‘Mini-Madoff’ who took investments from Santa Fe women ordered to pay $10.4M

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An unregistered Santa Fe investment adviser dubbed a “mini-Madoff” was ordered to pay nearly $10.4 million in restitution and penalties after engaging in a Ponzi scheme for 20 years involving 45 investors across the country.

A federal judge issued a consent order April 7 for a permanent injunction against Douglas Lien, 79, after the Securities Division of the New Mexico Regulation and Licensing Department issued a cease-and-desist order against Lien.

Among the victims were three women in Santa Fe, including Randa Phillips, 71, who approached the Securities Division in May 2019 with her complaint against Lien.

The Securities Division forwarded the case to the Commodity Futures Trading Commission, which prosecuted Lien in U.S. District Court.

As part of the consent order, Lien is prohibited from making commodity futures transactions, providing investment advice in New Mexico, or soliciting or accepting funds to invest on behalf of someone else.

The order from Chief Judge William P. Johnson dictates that Lien “immediately” pay $5,195,679 in restitution and $5,195,679 in penalties.

Phillips, along with Norma Bell, 81, and a woman named Patricia, who didn’t want to use her last name, said they doubt they will get their money back. Lien owes Phillips $62,633, Patricia $7,500 and Bell said she is owed $50,400.

In a news release announcing the consent order, the Commodity Futures Trading Commission said “orders requiring repayment of funds to victims may not result in the recovery of any money lost because the wrongdoers may not have sufficient funds or assets.”

The Trading Commission and Securities Division are only authorized to do civil prosecution, but criminal prosecution through other jurisdictions is possible if Lien doesn’t pay.

“It’s an easy case for any district attorney to bring. It’s all laid out. He acknowledged his guilt,” said Jean-Nikole Wells, Bell’s attorney, who had another client 10 years ago who invested with Lien. She discovered then that Lien was not registered as an investment adviser, but her client got her money back so she didn’t pursue the matter.

“I have seen him interact with these people and make them feel that he is their friend,” Wells said.

In an interview last week, Lien said he agreed to everything spelled out in the consent order but hoped to negotiate the “immediate” payment order.

“Obviously, I cannot pay it tomorrow,” Lien said. “It will take some time. I can’t tell you what we will come up with. I would say two to five years. You can imagine coming up with that amount [$10.4 million] that quickly.”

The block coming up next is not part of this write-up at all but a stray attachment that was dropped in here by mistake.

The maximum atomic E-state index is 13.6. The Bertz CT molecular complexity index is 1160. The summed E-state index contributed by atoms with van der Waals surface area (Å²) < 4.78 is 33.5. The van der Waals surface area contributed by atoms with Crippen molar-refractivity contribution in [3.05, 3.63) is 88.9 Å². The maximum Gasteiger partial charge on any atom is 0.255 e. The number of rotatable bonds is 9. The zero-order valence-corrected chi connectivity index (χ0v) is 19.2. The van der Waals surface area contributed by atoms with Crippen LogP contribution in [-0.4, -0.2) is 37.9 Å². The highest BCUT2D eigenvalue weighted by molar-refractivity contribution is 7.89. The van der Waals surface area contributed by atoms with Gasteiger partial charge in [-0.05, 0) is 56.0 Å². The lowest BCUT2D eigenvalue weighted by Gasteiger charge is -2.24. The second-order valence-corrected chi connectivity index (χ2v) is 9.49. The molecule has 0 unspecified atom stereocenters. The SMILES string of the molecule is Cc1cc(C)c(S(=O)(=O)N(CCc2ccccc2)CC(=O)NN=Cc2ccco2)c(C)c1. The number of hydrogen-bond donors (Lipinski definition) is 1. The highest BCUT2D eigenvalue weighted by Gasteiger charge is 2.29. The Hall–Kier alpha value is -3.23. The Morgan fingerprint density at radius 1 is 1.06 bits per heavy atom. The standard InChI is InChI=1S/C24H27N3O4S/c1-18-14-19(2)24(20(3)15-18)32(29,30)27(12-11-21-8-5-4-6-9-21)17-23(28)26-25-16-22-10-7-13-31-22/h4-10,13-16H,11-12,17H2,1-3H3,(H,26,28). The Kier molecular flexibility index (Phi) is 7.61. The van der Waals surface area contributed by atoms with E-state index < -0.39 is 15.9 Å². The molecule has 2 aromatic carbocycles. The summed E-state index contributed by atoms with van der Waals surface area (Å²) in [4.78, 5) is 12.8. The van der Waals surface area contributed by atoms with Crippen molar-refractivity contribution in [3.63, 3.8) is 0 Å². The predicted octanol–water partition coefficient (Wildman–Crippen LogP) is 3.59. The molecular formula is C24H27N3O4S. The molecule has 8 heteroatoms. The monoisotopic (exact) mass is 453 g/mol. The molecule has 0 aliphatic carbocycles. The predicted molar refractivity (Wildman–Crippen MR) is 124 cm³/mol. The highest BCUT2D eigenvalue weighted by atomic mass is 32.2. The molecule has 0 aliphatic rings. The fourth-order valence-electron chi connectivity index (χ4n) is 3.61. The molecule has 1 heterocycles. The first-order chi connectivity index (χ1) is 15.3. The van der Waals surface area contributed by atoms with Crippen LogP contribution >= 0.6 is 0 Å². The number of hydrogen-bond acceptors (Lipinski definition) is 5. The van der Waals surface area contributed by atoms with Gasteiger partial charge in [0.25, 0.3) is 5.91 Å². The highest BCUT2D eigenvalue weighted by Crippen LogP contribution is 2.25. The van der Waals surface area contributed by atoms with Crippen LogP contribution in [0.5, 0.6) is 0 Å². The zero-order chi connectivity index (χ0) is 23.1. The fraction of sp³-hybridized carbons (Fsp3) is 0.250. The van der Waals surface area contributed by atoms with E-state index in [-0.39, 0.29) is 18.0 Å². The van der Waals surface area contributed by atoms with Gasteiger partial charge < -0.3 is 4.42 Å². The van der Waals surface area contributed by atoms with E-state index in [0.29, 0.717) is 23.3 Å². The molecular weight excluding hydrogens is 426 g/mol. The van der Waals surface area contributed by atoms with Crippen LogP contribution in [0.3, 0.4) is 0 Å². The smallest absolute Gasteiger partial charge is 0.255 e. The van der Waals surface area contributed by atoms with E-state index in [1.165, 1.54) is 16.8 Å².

The judge appointed the National Futures Association in Chicago as the monitor to receive payments from Lien. The association is a self-regulatory organization for the U.S. derivatives industry.

Lien told the court he dealt primarily in commodity futures contracts, mostly U.S. Treasury bond futures. But Lien had a trading account balance of only about $25,000 from 2013-19, according to the consent order.

His Santa Fe victims said they believe he has money stashed away. Since at least 2000, Lien took in $14.2 million from 45 investors, court records show.

“He hasn’t spent $14.2 million,” Phillips said. “It’s around.”

“He’s pretty slippery,” Patricia, 67, said. “From what we’ve seen from him, he has it hidden in many places. I don’t know if we will ever see any money.”

Court records show 12 of the 45 people who invested through Lien’s firm, Westend Investments, are owed more than $100,000 each and one victim is due $1.5 million. Another 15 investors — including the three Santa Fe women — are owed less than $100,000.

But 18 investors made money “investing” with Lien, with four profiting by more than $100,000 and the top investor coming out ahead by $863,000.

That is a classic Ponzi scheme: With relatively little or no money actually invested, the Ponzi operator typically uses money from new investors to pay gains to early investors, who usually profit at the cost of later investors. The scheme works as long as there are enough new investors.

Lien cooperated with the court to detail how he went about operating without being registered as a futures commission merchant with the Commodity Futures Trading Commission, an independent federal agency. Instead of a trial, this was a settlement agreement.